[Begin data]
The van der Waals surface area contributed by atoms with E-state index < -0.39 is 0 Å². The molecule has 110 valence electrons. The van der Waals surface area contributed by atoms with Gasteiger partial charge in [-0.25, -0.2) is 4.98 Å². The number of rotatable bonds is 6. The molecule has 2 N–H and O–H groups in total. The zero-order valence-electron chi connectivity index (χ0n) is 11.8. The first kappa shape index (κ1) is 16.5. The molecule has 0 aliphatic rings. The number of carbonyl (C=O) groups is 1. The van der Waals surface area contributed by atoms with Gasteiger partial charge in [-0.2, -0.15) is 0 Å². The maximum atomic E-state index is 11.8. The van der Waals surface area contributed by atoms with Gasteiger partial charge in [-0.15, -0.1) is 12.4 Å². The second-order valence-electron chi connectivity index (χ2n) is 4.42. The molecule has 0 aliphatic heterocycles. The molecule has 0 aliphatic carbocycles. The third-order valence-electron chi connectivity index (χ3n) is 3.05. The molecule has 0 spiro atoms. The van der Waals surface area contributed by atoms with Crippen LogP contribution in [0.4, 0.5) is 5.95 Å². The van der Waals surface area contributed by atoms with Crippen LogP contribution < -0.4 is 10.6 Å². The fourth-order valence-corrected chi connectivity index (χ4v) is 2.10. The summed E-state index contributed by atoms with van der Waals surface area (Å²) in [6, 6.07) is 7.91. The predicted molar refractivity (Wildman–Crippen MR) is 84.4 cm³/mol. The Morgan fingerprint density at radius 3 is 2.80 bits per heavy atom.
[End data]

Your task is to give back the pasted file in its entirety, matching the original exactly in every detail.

The van der Waals surface area contributed by atoms with E-state index < -0.39 is 0 Å². The molecule has 110 valence electrons. The van der Waals surface area contributed by atoms with Gasteiger partial charge in [-0.25, -0.2) is 4.98 Å². The number of rotatable bonds is 6. The molecule has 2 N–H and O–H groups in total. The zero-order valence-electron chi connectivity index (χ0n) is 11.8. The first kappa shape index (κ1) is 16.5. The molecule has 0 aliphatic rings. The number of carbonyl (C=O) groups is 1. The van der Waals surface area contributed by atoms with Gasteiger partial charge in [-0.2, -0.15) is 0 Å². The maximum atomic E-state index is 11.8. The van der Waals surface area contributed by atoms with Gasteiger partial charge in [-0.15, -0.1) is 12.4 Å². The second-order valence-electron chi connectivity index (χ2n) is 4.42. The molecule has 0 aliphatic heterocycles. The molecule has 0 aliphatic carbocycles. The third-order valence-electron chi connectivity index (χ3n) is 3.05. The molecule has 0 spiro atoms. The van der Waals surface area contributed by atoms with Crippen LogP contribution in [0.4, 0.5) is 5.95 Å². The van der Waals surface area contributed by atoms with Crippen LogP contribution < -0.4 is 10.6 Å². The fourth-order valence-corrected chi connectivity index (χ4v) is 2.10. The summed E-state index contributed by atoms with van der Waals surface area (Å²) in [6, 6.07) is 7.91. The predicted molar refractivity (Wildman–Crippen MR) is 84.4 cm³/mol. The Morgan fingerprint density at radius 3 is 2.80 bits per heavy atom.